Gartner’s Systematic Approach to IT Automation: Part 2

Read about Gartner’s new concepts regarding IT organizations and their efforts to consolidate silos of automation with job scheduling and IT automation.

Written by Colin Beasty. Last Updated:
Gartner's systematic approach to IT automation requires consolidation and orchestration

Gartner’s Data Center Conference

Last week Gartner VP and distinguished analyst Ronni Colville gave a presentation at Gartner’s Data Center Conference entitled Automation: The Linchpin for Cloud & Data Centers. In it, she presented the concept that IT organizations are taking an “opportunistic” approach to automation by identifying automation opportunities as they arise and implementing platform-specific tools to solve those problems. It was a similar presentation to the one Colville gave at the Gartner Infrastructure and Operations Conference in June, so I won’t repeat the information already talked about in the first post, but rather focus on the new concepts and interesting poll results Colville presented last week.

Colville talked about how “content is king” for workload automation vendors. The focus has shifted from providing script-based schedulers to providing “content,” or “templated” job steps for common IT functions, applications, platforms and more. It means less customization and less scripting for IT organizations as IT automation moves towards GUI-based workflow designers that place an emphasis on reusability and being designed for change

Additionally, large organizations are recognizing the need to take an architectural approach to IT automation, and as such, are beginning to construct automation teams and/or assign automation directors, according to Colville. These professionals are responsible for adopting a “systematic” approach to IT automation by identifying the various silos of automation and unifying/consolidating them via enterprise scheduling and automation solutions.

This is almost certainly a good thing, as conversations with clients have shown that IT automation in most enterprise organizations is still 75% manual…aka scripting…according to Gartner. “Those scripts are there, you might not know it, but they’re there. You have to develop an automation strategy that is more reliable,” Colville says. This statistic was underscored by a series of audience polls taken during the presentation:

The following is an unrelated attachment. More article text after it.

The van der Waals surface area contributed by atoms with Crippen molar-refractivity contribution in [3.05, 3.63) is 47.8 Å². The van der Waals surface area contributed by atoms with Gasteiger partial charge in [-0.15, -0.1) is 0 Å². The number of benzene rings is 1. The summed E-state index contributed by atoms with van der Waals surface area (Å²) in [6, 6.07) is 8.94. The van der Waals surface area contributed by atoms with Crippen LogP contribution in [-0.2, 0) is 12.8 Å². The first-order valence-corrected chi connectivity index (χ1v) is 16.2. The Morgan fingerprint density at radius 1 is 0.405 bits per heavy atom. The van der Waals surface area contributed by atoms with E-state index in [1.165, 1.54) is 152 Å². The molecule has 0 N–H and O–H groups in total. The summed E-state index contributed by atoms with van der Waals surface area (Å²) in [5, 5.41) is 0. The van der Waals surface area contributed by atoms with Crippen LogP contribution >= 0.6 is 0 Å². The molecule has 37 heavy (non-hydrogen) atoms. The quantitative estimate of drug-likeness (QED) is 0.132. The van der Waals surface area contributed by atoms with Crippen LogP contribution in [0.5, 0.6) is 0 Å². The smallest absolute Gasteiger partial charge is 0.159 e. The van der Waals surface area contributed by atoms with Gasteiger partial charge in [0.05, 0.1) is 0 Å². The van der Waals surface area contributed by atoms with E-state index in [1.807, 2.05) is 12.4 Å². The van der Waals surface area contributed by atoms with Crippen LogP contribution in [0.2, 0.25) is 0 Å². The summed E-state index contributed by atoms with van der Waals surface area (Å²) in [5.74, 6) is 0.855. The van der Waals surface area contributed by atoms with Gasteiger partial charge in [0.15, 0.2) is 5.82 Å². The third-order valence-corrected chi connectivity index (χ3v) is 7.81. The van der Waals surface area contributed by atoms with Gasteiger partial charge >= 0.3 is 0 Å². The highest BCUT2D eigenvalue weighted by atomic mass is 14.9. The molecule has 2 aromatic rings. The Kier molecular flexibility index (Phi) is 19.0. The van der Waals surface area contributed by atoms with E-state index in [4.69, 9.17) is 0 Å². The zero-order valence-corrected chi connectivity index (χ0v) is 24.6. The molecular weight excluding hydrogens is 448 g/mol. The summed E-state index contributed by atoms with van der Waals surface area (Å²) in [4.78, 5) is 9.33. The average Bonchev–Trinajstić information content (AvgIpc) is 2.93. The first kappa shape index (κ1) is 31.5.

Where Does Your Automation Live?

     32% – In the operating system level (batch and scripts)

     27% – In job schedulers or workload automation

     10% – In configuration and provisioning or application release automation

     17% – In IT process automation tools

     8% – In cloud management platform tools

     2% – None

     2% – Don’t know

What is Your Highest Priority Focus for IT Operations Automation for the Next 12 to 18 Months?

     55% – Provisioning and Configuration

     13% – Fault and event

     13% – Cloud projects

     9% – High availability

     7% – Disaster recovery

     1% – Don’t know

IT organizations continue to wrestle with silos of automation and the opportunity exists for IT leaders to harness the elemental deployment of point automation tools by adopting an architectural approach. That message has clearly begun to resonate within the marketplace, as conversations with Data Center conference attendees, prospects and customers of ActiveBatch alike have shown the discussion is being elevated and IT organizations are recognizing the value of adopting an enterprise-grade strategy to IT automation.

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